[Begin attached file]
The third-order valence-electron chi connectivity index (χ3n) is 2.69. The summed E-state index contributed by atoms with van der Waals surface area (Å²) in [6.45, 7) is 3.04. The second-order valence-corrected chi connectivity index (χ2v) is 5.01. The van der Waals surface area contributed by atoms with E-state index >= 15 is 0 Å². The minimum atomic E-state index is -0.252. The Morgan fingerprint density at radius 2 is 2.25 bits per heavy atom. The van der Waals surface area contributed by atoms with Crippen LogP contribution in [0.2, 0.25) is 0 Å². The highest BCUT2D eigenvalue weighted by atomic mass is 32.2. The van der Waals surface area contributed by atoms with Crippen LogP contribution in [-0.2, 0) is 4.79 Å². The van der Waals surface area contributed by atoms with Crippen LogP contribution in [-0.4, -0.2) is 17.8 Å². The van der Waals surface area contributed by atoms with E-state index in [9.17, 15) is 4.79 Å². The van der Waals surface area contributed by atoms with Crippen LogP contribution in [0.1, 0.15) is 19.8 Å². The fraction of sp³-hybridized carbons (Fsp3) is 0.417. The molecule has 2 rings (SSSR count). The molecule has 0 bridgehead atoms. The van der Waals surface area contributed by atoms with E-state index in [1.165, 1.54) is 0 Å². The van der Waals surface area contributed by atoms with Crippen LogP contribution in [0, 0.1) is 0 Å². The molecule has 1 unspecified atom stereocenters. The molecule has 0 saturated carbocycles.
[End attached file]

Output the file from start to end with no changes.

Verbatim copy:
The third-order valence-electron chi connectivity index (χ3n) is 2.69. The summed E-state index contributed by atoms with van der Waals surface area (Å²) in [6.45, 7) is 3.04. The second-order valence-corrected chi connectivity index (χ2v) is 5.01. The van der Waals surface area contributed by atoms with E-state index >= 15 is 0 Å². The minimum atomic E-state index is -0.252. The Morgan fingerprint density at radius 2 is 2.25 bits per heavy atom. The van der Waals surface area contributed by atoms with Crippen LogP contribution in [0.2, 0.25) is 0 Å². The highest BCUT2D eigenvalue weighted by atomic mass is 32.2. The van der Waals surface area contributed by atoms with Crippen LogP contribution in [-0.2, 0) is 4.79 Å². The van der Waals surface area contributed by atoms with Crippen LogP contribution in [-0.4, -0.2) is 17.8 Å². The van der Waals surface area contributed by atoms with E-state index in [9.17, 15) is 4.79 Å². The van der Waals surface area contributed by atoms with Crippen LogP contribution in [0.1, 0.15) is 19.8 Å². The fraction of sp³-hybridized carbons (Fsp3) is 0.417. The molecule has 2 rings (SSSR count). The molecule has 0 bridgehead atoms. The van der Waals surface area contributed by atoms with E-state index in [1.165, 1.54) is 0 Å². The van der Waals surface area contributed by atoms with Crippen LogP contribution in [0, 0.1) is 0 Å². The molecule has 1 unspecified atom stereocenters. The molecule has 0 saturated carbocycles.